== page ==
Teaching

New Orleans School Bands Strutting Once More

By Lesli A. Maxwell — September 10, 2007 2 min read
Drummers from the St. Augustine High School Marching 100, known locally as "Saint Aug", play as students from the Xavier University Preparatory School all-girls band watch following their own performance outside Tipitina's music club in New Orleans.

The St. Augustine High School Marching 100 wrapped up its propulsive set along Napoleon Avenue and made way for the band from O. Perry Walker High School.

It was a sweltering August evening—exactly two years after Hurricane Katrina—in the city’s Uptown neighborhood. A crowd had gathered outside Tipitina’s, a storied music club, to witness a promising sign that New Orleans’ long tradition of marching bands and music education would survive the tumult that the storm brought to the city’s schools.

Flag carriers from St. Augustine's band wait for their cue in front of Tipitina's, whose foundation has donated funds to support music education in the city.

Katrina’s floodwaters left nearly every school’s band room and contents in ruins. In most of the public schools, repairing buildings and hiring teachers have been the overwhelming priority, so individual donors and outside organizations have stepped in to help.

Tipitina’s Foundation, already a patron of music education in the schools, has raised close to $1 million since the storm to outfit hundreds of school musicians with new instruments. The St. Augustine and O. Perry Walker bands had to come to play outside Tipitina’s in a special event arranged to show off their new instruments.

St. Augustine trumpet players stand quietly in a straight line as they wait their turn to perform in an event at Tipitina's to showcase school bands.

“We would have had nothing to play without their help,” said Wilbert J. Rawlins, the band director for O. Perry Walker, a former district-run public school that reopened as a charter after the storm. “Without music in our schools here, it wouldn’t be New Orleans, and the city wouldn’t have its next generation of musicians.”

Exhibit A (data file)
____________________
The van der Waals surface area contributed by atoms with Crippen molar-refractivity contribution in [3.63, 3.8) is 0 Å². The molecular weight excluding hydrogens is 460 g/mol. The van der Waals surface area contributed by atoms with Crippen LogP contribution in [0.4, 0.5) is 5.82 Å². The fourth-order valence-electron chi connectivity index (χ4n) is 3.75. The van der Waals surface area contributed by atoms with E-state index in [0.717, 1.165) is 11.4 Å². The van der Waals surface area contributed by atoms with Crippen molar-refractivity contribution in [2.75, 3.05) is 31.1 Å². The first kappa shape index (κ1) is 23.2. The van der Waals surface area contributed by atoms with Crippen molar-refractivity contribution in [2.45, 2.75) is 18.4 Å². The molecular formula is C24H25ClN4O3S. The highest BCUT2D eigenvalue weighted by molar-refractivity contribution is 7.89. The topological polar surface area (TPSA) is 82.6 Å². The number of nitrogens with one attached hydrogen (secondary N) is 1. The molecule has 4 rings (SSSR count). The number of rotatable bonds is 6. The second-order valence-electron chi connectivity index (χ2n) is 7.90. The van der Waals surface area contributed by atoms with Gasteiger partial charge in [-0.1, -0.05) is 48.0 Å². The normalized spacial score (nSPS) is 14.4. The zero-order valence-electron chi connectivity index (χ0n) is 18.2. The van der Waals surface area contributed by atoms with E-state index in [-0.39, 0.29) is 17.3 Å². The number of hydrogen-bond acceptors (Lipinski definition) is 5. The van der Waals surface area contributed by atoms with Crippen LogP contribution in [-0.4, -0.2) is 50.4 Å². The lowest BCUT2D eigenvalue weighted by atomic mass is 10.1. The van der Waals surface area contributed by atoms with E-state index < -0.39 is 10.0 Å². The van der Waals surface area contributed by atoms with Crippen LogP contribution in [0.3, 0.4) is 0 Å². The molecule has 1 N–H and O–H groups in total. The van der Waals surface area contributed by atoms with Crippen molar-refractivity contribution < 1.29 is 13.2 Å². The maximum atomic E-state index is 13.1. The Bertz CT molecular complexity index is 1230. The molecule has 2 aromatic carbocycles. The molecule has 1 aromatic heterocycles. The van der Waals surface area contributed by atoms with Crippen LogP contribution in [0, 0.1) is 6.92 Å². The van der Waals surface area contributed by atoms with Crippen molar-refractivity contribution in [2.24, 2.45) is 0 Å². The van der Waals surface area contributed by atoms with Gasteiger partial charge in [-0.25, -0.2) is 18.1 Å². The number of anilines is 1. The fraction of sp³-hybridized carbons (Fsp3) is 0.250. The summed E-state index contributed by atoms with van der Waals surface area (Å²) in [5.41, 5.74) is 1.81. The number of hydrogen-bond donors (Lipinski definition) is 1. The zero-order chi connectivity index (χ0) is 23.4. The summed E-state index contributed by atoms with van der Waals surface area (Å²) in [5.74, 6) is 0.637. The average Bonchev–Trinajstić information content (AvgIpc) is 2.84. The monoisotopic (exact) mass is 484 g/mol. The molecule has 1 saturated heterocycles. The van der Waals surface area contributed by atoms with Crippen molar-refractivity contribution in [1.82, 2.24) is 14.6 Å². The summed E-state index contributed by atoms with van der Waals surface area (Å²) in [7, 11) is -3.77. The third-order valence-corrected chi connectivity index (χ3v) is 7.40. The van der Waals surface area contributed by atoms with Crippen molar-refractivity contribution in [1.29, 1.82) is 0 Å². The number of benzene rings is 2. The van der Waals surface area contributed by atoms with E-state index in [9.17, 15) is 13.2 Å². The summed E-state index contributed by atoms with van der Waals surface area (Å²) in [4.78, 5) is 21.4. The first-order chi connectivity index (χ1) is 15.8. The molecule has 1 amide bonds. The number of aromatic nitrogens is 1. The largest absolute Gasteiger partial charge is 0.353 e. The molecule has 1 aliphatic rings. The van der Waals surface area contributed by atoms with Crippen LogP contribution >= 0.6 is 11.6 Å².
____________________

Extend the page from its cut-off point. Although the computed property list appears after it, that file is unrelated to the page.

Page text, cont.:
Pleasing the Crowd

O. Perry Walker High School students twirl batons during a classic “battle of the bands” with the St. Augustine High School Marching 100 outside Tipitina's in New Orleans.

Putting back together the St. Augustine Marching 100—one of the most celebrated high school bands in New Orleans—has heartened people across the city, said Rev. Joseph M. Doyle, the president of the school.

The historically African-American, all-boys Roman Catholic school has had many of its prestorm students come back. Last year, the band reunited its musicians with donated instruments and its signature purple and gold uniforms in time to march in more than 10 Mardi Gras parades.

As the O. Perry Walker musicians tuned up, Mr. Rawlins explained that they were still getting used to playing together.

Brandon Washington, a junior at St. Augustine High School, raises cymbals in the air as part of a choreographed routine while playing with the school band.

Like everything else Hurricane Katrina changed, most of the Walker musicians had gone to other high schools before the storm, and had played in other bands. Some of the freshmen were playing an instrument for the first time, and the full band had only been rehearsing together for about three weeks.

If Walker’s playing wasn’t quite as polished as St. Augustine’s, their medley of pop songs and high-stepping routine brought cheers and whistles from the crowd.